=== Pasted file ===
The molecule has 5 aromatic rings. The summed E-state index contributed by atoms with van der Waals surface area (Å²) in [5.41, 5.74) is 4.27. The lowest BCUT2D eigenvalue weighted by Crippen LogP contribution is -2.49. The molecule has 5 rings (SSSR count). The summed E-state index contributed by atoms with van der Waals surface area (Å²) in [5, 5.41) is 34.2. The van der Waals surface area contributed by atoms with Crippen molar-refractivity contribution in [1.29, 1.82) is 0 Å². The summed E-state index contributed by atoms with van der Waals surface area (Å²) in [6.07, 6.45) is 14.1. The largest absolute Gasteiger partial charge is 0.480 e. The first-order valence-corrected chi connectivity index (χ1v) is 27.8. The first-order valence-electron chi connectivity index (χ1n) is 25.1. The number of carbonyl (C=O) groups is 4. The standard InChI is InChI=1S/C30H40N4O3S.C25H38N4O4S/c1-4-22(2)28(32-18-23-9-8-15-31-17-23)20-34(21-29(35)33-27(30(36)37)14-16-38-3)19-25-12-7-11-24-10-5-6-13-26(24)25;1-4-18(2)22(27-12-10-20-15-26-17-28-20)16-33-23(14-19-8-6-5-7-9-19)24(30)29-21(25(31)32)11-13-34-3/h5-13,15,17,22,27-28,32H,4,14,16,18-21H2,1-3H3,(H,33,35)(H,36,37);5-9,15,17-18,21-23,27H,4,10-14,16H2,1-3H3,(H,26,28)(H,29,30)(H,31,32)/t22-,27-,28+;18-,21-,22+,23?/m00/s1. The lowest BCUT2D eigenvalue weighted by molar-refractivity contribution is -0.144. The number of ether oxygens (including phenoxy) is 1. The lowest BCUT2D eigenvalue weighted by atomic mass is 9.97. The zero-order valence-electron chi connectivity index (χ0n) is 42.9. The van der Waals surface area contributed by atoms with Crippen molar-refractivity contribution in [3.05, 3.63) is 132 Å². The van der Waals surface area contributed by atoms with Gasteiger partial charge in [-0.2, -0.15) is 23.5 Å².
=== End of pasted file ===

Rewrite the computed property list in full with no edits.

The molecule has 5 aromatic rings. The summed E-state index contributed by atoms with van der Waals surface area (Å²) in [5.41, 5.74) is 4.27. The lowest BCUT2D eigenvalue weighted by Crippen LogP contribution is -2.49. The molecule has 5 rings (SSSR count). The summed E-state index contributed by atoms with van der Waals surface area (Å²) in [5, 5.41) is 34.2. The van der Waals surface area contributed by atoms with Crippen molar-refractivity contribution in [1.29, 1.82) is 0 Å². The summed E-state index contributed by atoms with van der Waals surface area (Å²) in [6.07, 6.45) is 14.1. The largest absolute Gasteiger partial charge is 0.480 e. The first-order valence-corrected chi connectivity index (χ1v) is 27.8. The first-order valence-electron chi connectivity index (χ1n) is 25.1. The number of carbonyl (C=O) groups is 4. The standard InChI is InChI=1S/C30H40N4O3S.C25H38N4O4S/c1-4-22(2)28(32-18-23-9-8-15-31-17-23)20-34(21-29(35)33-27(30(36)37)14-16-38-3)19-25-12-7-11-24-10-5-6-13-26(24)25;1-4-18(2)22(27-12-10-20-15-26-17-28-20)16-33-23(14-19-8-6-5-7-9-19)24(30)29-21(25(31)32)11-13-34-3/h5-13,15,17,22,27-28,32H,4,14,16,18-21H2,1-3H3,(H,33,35)(H,36,37);5-9,15,17-18,21-23,27H,4,10-14,16H2,1-3H3,(H,26,28)(H,29,30)(H,31,32)/t22-,27-,28+;18-,21-,22+,23?/m00/s1. The lowest BCUT2D eigenvalue weighted by molar-refractivity contribution is -0.144. The number of ether oxygens (including phenoxy) is 1. The lowest BCUT2D eigenvalue weighted by atomic mass is 9.97. The zero-order valence-electron chi connectivity index (χ0n) is 42.9. The van der Waals surface area contributed by atoms with Crippen molar-refractivity contribution in [3.05, 3.63) is 132 Å². The van der Waals surface area contributed by atoms with Gasteiger partial charge in [-0.2, -0.15) is 23.5 Å².